A team of the British, American, and Hungarian astronomers have reported even larger structures. As per their findings, the universe is crossed by at least 13 'Great Walls', apparent rivers of galaxies 100Mpc long in the surveyed domain of 7 billion light years. They found galaxies clustered into bands spaced about 600 million light years apart. The pattern of these clusters stretches across about one-fourth of the diameter of the universe, or about seven billion light years. This huge shell and void pattern would have required nearly 150 billion years to form, based on their speed of movement, if produced by the standard Big Bang cosmology.
Sloane_9, The "Sloan Great Wall" of galaxies as detected by the Sloan Digital Survey, has earned the distinction of being the largest observed structure in the Universe. It is 1.36 billion light years long and 80% longer than the Great Wall discovered by Geller and Huchra. It runs roughly from the head of Hydra to the feet of Virgo. It would have taken at least 250 billion years to form.
Then there is the problem of gravity. "Hubble length" Universe, which consists of those galaxies and stars which can be observed by current technology, appears, therefore, to be organized as titanic walls and clusters of galaxies separated by a collection of giant bubble-like voids. The Great Walls are far too large and massive to have been formed by the mutual gravitational attraction of its member galaxies alone.
Based on the cosmological principle, which is one of the cornerstones of the Big Bang model, cosmologists predicted the distribution of matter to be homogeneous throughout the universe, implying thereby that the distribution of the galaxies would be essentially uniform. There would be no large scale clusters of galaxies or great voids in space. Instead, contrary to the "Big Bang" universe, we exist in a very "lumpy" cosmos.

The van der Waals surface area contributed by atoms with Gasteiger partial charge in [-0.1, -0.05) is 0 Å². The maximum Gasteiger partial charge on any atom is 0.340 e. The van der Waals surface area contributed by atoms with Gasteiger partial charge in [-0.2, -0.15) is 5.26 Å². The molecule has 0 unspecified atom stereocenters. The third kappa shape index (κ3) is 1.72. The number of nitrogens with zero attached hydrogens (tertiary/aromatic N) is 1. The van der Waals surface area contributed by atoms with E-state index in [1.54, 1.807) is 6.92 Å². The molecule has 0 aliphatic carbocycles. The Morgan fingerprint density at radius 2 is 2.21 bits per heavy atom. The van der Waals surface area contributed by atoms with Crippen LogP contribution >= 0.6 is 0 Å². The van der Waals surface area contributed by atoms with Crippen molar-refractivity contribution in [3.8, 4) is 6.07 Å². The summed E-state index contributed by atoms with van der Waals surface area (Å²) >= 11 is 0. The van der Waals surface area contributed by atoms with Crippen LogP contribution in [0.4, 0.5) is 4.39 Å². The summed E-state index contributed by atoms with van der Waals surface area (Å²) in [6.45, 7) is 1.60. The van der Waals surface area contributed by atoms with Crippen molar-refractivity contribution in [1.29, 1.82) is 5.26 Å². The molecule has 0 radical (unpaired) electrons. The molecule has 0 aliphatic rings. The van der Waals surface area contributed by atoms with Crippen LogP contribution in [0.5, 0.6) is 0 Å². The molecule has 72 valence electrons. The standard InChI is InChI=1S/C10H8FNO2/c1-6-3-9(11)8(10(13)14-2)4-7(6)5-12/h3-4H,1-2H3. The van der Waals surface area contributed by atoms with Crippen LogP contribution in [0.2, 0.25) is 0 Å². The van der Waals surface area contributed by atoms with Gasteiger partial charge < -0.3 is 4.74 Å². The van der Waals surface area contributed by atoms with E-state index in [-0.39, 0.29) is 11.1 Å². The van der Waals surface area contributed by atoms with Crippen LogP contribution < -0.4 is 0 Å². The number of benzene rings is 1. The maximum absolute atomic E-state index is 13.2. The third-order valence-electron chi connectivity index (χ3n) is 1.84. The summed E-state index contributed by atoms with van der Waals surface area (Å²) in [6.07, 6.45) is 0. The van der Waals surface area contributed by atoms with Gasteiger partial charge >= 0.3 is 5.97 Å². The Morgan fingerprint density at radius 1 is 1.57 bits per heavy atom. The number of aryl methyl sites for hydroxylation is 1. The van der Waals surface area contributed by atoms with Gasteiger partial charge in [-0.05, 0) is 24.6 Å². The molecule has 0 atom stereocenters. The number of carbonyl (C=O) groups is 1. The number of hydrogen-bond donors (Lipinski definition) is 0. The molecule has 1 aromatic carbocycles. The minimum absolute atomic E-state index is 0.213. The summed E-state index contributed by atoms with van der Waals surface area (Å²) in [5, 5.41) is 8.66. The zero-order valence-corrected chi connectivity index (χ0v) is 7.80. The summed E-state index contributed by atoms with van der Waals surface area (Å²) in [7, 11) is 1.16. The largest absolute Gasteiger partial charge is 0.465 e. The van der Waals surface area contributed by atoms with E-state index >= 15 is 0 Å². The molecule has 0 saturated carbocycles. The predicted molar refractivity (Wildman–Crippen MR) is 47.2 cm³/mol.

Many of the world's leading physicists believe we are entering a "golden age" of cosmological discoveries. Astronomers working on the WMAP mission stunned the scientific community with their announcement that the first generation stars in the universe were surprisingly born just after 200 million years of the Big Bang birth of the cosmos. The age of the universe has been steadily pushed backwards in time, from 2 billion year to 8 billion after it was determined the Earth was 4.6 billion years in age, and now the estimates are 13.75 billion years.
The James Webb Space Telescope (JWST), successor to the HST with ten times the light-gathering power due to be launched in 2014, may well detect ever more distant galaxies. Likewise, the ultra-high resolution radio telescopes such as Atacama Large Millimeter Array (ALMA) in Chile which is to become operational in 2012, will be peering still deeper into the universe, and probably pushing the hypothetical Big Bang further backward in time as ever more distant galaxies are detected.
Casey Kazan via Cosmology.com
Get Your Daily Dose of Awe @The Daily Galaxy Facebook Page
Image credit: stellefilanti's Flickr photostream
American Astronomical Society (2010). Jan. 6, 2010, at the 215th meeting of the American Astronomical Society in Washington, D.C.